David Marks Staff asked 4 years ago

What was the Church’s response to the scientific theories

What was the Church’s response to the scientific theories, especially those of Copernicus and Galileo, and why did it take the position it did?

 

1 Answers
David Marks Staff answered 4 years ago

Nicholas Copernicus’ heliocentric theory of the cosmos displaced the Earth from being the centre of the universe, from being the stationary anchor around which all else in the cosmos existed (for Christian theology was founded on the premise of humankind’s significance, the idea that the universe had been created by god for the humans). It also destabilized the hierarchy that Aristotle had built, from the earth itself, the farther you moved through the spheres, the purer it was, until ultimate ‘perfection’ was reached beyond the spheres. Or, in the Church’s language, the core of the earth housed hell, while the perfection of the heavens was situated beyond the last spheres in the traditional cosmic model.
That it had this decentering effect on the very premises that the Church had built itself on was what made this new ‘scientific’ theory hostile: the Church, had been the authority on knowledge and everything there was to be known about the universe, sanctioned by the divine authority of the scriptures. So, Copernicus’ book was defamed, declared as blasphemy, and banned, Copernicus coming to be viewed as an evil influence. Copernicus published his book, On the Revolutions of the Heavenly Bodies (1543), shortly before he died. This means that he didn’t have to suffer the repercussions of his scientific theories the way Galileo did. Moreover, Copernicus’ theories were not fully formed, and retained much of Aristotle’s theory in strangely anachronistic ways, like his endorsement of perfectly circular orbits, the spheres etc. So the church attacked this weakness in the theory as revealing it falsity, as stripping itself of its credibility.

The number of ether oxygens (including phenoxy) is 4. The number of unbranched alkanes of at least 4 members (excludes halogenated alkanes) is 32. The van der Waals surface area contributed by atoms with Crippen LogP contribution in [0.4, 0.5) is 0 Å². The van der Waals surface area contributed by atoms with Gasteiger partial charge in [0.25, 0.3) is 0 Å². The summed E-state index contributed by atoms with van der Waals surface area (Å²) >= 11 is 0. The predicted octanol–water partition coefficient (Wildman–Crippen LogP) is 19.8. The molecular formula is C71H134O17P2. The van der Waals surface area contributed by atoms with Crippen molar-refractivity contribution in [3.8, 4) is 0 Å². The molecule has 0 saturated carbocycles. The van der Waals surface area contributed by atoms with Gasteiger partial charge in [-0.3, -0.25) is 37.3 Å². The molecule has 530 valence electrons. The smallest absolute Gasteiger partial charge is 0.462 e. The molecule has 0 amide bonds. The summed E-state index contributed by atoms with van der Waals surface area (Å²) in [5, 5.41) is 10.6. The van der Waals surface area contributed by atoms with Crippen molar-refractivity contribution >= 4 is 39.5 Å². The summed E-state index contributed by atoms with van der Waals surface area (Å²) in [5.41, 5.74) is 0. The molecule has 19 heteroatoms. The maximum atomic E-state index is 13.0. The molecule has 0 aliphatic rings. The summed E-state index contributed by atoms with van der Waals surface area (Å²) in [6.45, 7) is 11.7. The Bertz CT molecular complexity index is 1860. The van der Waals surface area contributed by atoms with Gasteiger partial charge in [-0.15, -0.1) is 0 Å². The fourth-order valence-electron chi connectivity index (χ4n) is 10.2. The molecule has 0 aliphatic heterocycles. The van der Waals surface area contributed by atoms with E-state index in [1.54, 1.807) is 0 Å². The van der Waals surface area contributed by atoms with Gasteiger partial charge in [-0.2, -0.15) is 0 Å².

When Galileo attempted to publish his Dialogues in 1624, his treatise, heavily influenced by the scientific theories of Ptolemy and Copernicus, was met with similar criticism. What is unmistakeable is the Church’s disproportionate hostility, almost desperate to re-build its shaken seat of authority. The new scientific theories were not taken just at the level of a heretic document that was not a serious treatise on the true nature of the universe (since the Church professed to investigate the matter as a commitment to truth and true knowledge). The Church reacted, on the contrast, by organising frenzied drives to find, try, and incarcerate these scientists who made ‘evil’ assertions.It is clear that the curch considered the new ideas a direct threat to its own existence and power.